The sad reality is that any and all hope based in this world will fail. If there is nothing beyond this life, there really is no good reason for hope at all. How depressing! How intolerable!

Yet, as Paul goes on to declare, Christ has been raised from the dead (1 Corinthians 15:20). We have reason to hope, but this is not a hope based in the way this world currently works. Our hope must be rooted in Jesus Christ and His Kingdom which represents the expectation of a new and better world, one in which righteousness dwells (cf. 2 Peter 3:11-13). We might presently be subject to death and decay, but the day is coming when we will overcome such in the resurrection (Romans 8:18-25). That is hope indeed!

Many view this hope in escapist terms, assuming that the hope of the resurrection does not really change anything about life now. Such could not be further from the truth; our lives in Christ and the lives we are to live as conformed in His image are grounded in the hope of the resurrection (Romans 8:28, 2 Corinthians 5:14-21). We can live our lives in this world the way God would have us live them precisely because we have hope for better days; if we somehow think we are just sitting around and waiting to get our ticket punched, we will find ourselves terribly disappointed on that final day (Matthew 7:21-23)!

This is why Jesus’ resurrection is so utterly critical: without it, there is no reason for hope. Without the resurrection, life is that meaningless trudge through pain and misery envisioned by the Greeks. Without the resurrection, we are lost in our sin without hope.

Little wonder, then, that Paul constantly emphasizes how we must be rooted in Christ and live for Christ (Romans 8:29, Colossians 2:6-7). He is the source of hope; through His resurrection, we have confidence that life is not meaningless and life is worth living. The reality of pain and misery is still there, but it need not define us or lead us to despair. We can overcome through Jesus in the resurrection. The resurrection changes everything. Let us praise God for Jesus and the resurrection and be sustained by our hope for the better world to come!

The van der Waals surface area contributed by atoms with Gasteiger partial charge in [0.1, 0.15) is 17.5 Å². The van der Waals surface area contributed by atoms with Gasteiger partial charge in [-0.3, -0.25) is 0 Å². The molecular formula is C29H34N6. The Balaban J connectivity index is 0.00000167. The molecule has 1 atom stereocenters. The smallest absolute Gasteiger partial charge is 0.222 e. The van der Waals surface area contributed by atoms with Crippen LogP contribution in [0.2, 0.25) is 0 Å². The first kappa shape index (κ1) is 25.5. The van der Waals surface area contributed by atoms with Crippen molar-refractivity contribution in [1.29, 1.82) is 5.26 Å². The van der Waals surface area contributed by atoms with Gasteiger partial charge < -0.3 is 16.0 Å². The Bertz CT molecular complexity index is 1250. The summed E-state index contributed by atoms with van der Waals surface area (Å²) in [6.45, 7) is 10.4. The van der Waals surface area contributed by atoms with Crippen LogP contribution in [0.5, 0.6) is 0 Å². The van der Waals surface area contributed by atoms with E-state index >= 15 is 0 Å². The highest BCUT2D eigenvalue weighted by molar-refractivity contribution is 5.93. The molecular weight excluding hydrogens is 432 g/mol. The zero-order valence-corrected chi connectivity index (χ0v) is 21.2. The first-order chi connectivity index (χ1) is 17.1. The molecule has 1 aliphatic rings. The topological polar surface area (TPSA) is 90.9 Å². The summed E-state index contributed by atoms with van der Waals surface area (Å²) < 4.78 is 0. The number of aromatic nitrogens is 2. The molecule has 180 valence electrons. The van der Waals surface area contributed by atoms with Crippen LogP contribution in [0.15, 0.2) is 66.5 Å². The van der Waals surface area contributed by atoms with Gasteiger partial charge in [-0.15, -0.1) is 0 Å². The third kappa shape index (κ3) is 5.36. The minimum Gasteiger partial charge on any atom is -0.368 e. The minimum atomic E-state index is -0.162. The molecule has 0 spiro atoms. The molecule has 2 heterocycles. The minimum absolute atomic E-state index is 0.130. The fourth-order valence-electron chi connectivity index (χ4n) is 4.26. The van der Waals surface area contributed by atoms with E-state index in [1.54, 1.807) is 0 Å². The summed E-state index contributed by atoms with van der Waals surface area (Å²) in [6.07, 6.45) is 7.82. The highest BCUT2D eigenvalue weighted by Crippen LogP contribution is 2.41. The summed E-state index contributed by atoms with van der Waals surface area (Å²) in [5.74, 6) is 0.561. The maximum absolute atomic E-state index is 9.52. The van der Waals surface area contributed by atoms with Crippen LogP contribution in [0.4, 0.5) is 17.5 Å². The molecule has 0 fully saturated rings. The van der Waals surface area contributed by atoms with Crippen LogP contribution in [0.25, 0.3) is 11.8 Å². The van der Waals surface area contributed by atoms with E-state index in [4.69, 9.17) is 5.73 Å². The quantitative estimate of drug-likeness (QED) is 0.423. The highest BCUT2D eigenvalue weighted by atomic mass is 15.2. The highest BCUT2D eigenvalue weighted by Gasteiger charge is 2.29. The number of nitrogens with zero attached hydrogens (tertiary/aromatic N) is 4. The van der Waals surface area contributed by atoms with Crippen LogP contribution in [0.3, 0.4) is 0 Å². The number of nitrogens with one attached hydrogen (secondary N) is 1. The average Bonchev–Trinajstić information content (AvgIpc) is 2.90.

Ethan R. Longhenry

Conformity

For whom he foreknew, he also foreordained to be conformed to the image of his Son, that he might be the firstborn among many brethren (Romans 8:29).

And be not fashioned [conformed] according to this world: but be ye transformed by the renewing of your mind, and ye may prove what is the good and acceptable and perfect will of God (Romans 12:2).

Conformity involves taking the shape of one’s surroundings. A simple way to see conformity in action is to consider a glass of water: if the glass is tall and thin, the water is tall and thin. If you pour the water into a short and wide glass, the water will take on that shape. If the glass spills, the water spreads over the surface of the ground. It would be an odd day indeed if water no longer took the shape of its environment!

Many people have a very uneasy feeling about conformity. For the most part, being called a “conformist” is not a compliment. Nevertheless, everyone, to some degree, is a “conformist.” Everyone follows some type of pattern! Many young people seek to free themselves from the “conformity” of their parents and/or the “system,” but in the process conform themselves to the “groupthink,” habits, and styles of their peers. Even “nonconformists” conform to something, even if it is not the “standard” mold!

The Bible makes it clear that everyone conforms to something. In fact, there are only two forms to which we can conform: to the world (Romans 12:2) or to the image of Christ (Romans 8:29).